Who from the blue side wasn’t proud when he was one of two Ateneans feted special awards (the AXA Know You Can Player of the Season).

In Season 78, Adrian Wong botched a potential game-winning layup in the Final Four game against FEU. Following that game, he sobbed on the bench and the two Tamaraws who denied him that basket — Roger Pogoy and Mac Belo — came over to console him. Worse, he was out because of a knee injury when Ateneo won its first title under Tab Baldwin in Season 80. He had come back and became a better defensive player, returned as a starter, and now finished his college career with two titles. 

Following the summer tourneys of 2017, Ateneo had become a thoroughly different team. They slipped under the radar and come the UAAP began destroying teams. Since Season 80, this team has won eight out of eight championships in all local tournaments they have participated in. Not even the five-peat teams of Norman Black — which won a total of 16 titles in that span — won many in consecutive fashion. 

For decades, Ateneo had come close to an undefeated season, but never attained it.

Eighty years ago, the Blue Eagle became the official mascot and moniker of the Ateneo sports teams. That was also the year where Raul Manglapus unveiled his song, “Blue Eagle the King” and that first ever team of Blue Eagles, coached by former player Primitivo Martinez, had swept the elimination round only to lose in the finals against La Salle. A rivalry was born that year and made white hot when La Salle supporters chucked fried chickens outside the Ateneo campus in Padre Faura.

Two years later, another former Ateneo hero in Bing Ouano led the Blue Eagles into the NCAA field. They were undefeated in the preseason and were 4-0 in the NCAA when Letran waylaid them. It was thought that it would down spiral for Ateneo, instead they went on a tear and won the championship.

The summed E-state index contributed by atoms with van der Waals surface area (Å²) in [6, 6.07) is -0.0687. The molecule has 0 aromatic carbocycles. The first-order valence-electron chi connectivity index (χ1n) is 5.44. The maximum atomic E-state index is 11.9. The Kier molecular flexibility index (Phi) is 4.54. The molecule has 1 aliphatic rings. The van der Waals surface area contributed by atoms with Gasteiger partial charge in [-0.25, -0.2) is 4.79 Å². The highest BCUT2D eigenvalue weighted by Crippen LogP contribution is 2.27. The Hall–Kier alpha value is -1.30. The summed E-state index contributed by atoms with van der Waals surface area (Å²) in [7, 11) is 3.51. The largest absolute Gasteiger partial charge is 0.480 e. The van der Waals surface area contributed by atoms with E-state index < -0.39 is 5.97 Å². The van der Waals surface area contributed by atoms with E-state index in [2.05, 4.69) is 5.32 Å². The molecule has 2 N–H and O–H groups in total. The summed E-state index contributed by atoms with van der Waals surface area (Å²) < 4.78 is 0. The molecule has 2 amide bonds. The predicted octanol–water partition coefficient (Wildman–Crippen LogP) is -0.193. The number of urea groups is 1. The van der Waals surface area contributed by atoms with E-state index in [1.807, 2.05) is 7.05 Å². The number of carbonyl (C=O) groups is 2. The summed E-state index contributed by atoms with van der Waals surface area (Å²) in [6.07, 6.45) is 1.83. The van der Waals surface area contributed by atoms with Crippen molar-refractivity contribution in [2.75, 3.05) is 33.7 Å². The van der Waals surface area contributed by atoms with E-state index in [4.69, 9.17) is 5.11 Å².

In 1969, that great team of Ateneo that featured Francis Arnaiz, Joy Cleofas, Marte Samson, and Ricky Palou were nearing an undefeated season when Letran sent them crashing in the second round. They bounced back and won the championship. And in a moment that mirrored Baldwin’s 2016 team, lost eight players immediately after due to academics. 

From 1975-77, the Blue Eagles were chasing immortality when each time the San Beda Red Lions beat them in the final game of the second round. Ateneo did win the 1975 and 1976 crowns. But there would be no third time in 1977 as the Blue Eagles following its championship loss to the Red Lions, packed up and left the NCAA for the UAAP.

And that leads us back to this year’s champions. 

They are a perfect eight-for-eight in local tournaments since Season 80. But how big was this title? It has to hurt UST in more ways than one.

During the five-peat, they overtook the four-peat feats of UST and La Salle. Sorry but that seven-peat of UE doesn’t count because they shared on title with UST (what kind of crap is that). This team also went two games better than UST’s 14-0 record of 1993 to finish 16-0.

And thus far, Baldwin gained a 2-1 edge over nemesis Aldin Ayo in head-to-head championship meetings. 

This Season 82 crown is Ateneo’s 11th in the UAAP and together with the 14 won in the NCAA, that makes it 25 overall. No local college team has as many.

The numbers are huge and maybe for some to celebrate and even gloat over.

But what best illustrates this feat was in the post-game press conference where all five graduating Blue Eagles — Matt and Mike Nieto, Thirdy Ravena, Isaac Go, and Adrian Wong —spoke about the achievement. Baldwin got emotional as he spoke at great length of coaching these players and how it changed him as a coach, as a father figure, and a friend. 

Mike Nieto spoke of how their father, Jet, himself a former Ateneo champion in both the high school and college ranks, continuously pushed them and motivated them to match what he had won. With the three-peat, they had done one better than their dad. “But we love him Jet Nieto) even more,” quipped Mike.

Waiting in the wings just outside the media room with mischief in their eyes were SJ Belangel and Gian Mamuyac; both eager to douse water and whatnot on the six. In essence, it was the now the past, yet also the present, and the future.

It is the perfect moment.